Banjo Summit launches in Colorado

Colorado banjoist Jake Schepps will be no stranger to Bluegrass Today readers, as both a noted player and a correspondent/reviewer.

Though he came up in the bluegrass world, Jake’s interests have since expanded to include modern classical music on the five string, a milieu in which he has recorded and performed this past few years. He’s even commissioned works from contemporary composers, getting them to write for an acoustic string band.

With many more banjo players and students opening themselves to non-bluegrass performance, Schepps has decided to launch a new instructional camp designed specifically for progressive playing styles.

Billed as The Banjo Summit, the workshop weekend will be held for the first time May 11-13 in Fort Collins, CO. In addition to Jake, the faculty will include several other prominent pickers who focus or specialize in new approaches to the instrument.

The teaching lineup for 2018 is Jayme Stone, Wesley Corbett, Jake Schepps, Ben Krakauer, and BB Bowness with Ross Martin assisting on guitar. Classes will run from 10:00 a.m. to 6:00 p.m. that Friday and Saturday, and 10:00-3:00 on Sunday. A faculty concert will be held on Saturday a 8:00 p.m.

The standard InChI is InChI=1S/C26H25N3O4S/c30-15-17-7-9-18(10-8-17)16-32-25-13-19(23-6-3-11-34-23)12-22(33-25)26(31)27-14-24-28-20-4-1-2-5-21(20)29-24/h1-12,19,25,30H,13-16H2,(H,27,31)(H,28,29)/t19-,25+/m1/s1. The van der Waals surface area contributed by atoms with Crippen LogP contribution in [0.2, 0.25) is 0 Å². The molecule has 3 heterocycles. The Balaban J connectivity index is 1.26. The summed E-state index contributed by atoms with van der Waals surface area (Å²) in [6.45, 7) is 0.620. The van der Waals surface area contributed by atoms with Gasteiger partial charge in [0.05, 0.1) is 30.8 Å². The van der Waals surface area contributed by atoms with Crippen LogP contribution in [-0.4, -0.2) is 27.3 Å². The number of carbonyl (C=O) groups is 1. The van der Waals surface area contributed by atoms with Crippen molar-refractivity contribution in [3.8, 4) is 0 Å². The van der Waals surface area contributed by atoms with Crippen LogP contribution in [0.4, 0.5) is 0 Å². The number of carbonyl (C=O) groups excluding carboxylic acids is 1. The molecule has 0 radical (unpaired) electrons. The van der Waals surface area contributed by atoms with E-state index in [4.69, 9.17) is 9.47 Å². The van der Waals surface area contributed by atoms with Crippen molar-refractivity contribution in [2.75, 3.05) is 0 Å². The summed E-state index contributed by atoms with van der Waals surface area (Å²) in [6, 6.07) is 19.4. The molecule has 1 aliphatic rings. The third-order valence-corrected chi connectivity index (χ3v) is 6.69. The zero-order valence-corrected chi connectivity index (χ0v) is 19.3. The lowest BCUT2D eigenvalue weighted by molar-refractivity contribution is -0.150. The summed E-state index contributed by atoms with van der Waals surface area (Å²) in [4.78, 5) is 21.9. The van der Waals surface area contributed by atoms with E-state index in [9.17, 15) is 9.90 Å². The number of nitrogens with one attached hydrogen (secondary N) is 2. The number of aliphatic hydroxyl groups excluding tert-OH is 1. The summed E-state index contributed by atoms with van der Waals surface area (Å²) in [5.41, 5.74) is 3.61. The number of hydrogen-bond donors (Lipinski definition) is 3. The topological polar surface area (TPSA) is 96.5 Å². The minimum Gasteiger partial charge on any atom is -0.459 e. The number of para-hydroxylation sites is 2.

All the seminars will be on 3 finger playing, and there is no track for beginners. The organizers are requesting that all enrollees submit a video of themselves playing to ensure that each student is at a level where they are ready to benefit from the instruction to be offered.

Schepps believes that the banjo world is ready for a workshop like this.

“I’ve taught at a number of camps where the reaction to anything other than a traditional bluegrass approach is often, ‘How did you do that?’ The focus of the Banjo Summit is treating the banjo as a musical instrument unto itself, instead of solely one voice within a bluegrass band. It can be used to play so much more music — jazz, world, swing, or classical. Learning techniques that are helpful in playing other genres can elevate your approach to playing traditional music.

The demand for a more comprehensive banjo education has never been greater and the instructors selected for the Banjo Summit represent the brain trust of today’s progressive banjo community.”

Tuition for the Summit is $450, not including accommodations or food. Lodging suggestions are listed on their web site, along with more information about the faculty.

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About the Author

John Lawless

John had served as primary author and editor for The Bluegrass Blog from its launch in 2006 until being folded into Bluegrass Today in September of 2011. He continues in that capacity here, managing a strong team of columnists and correspondents.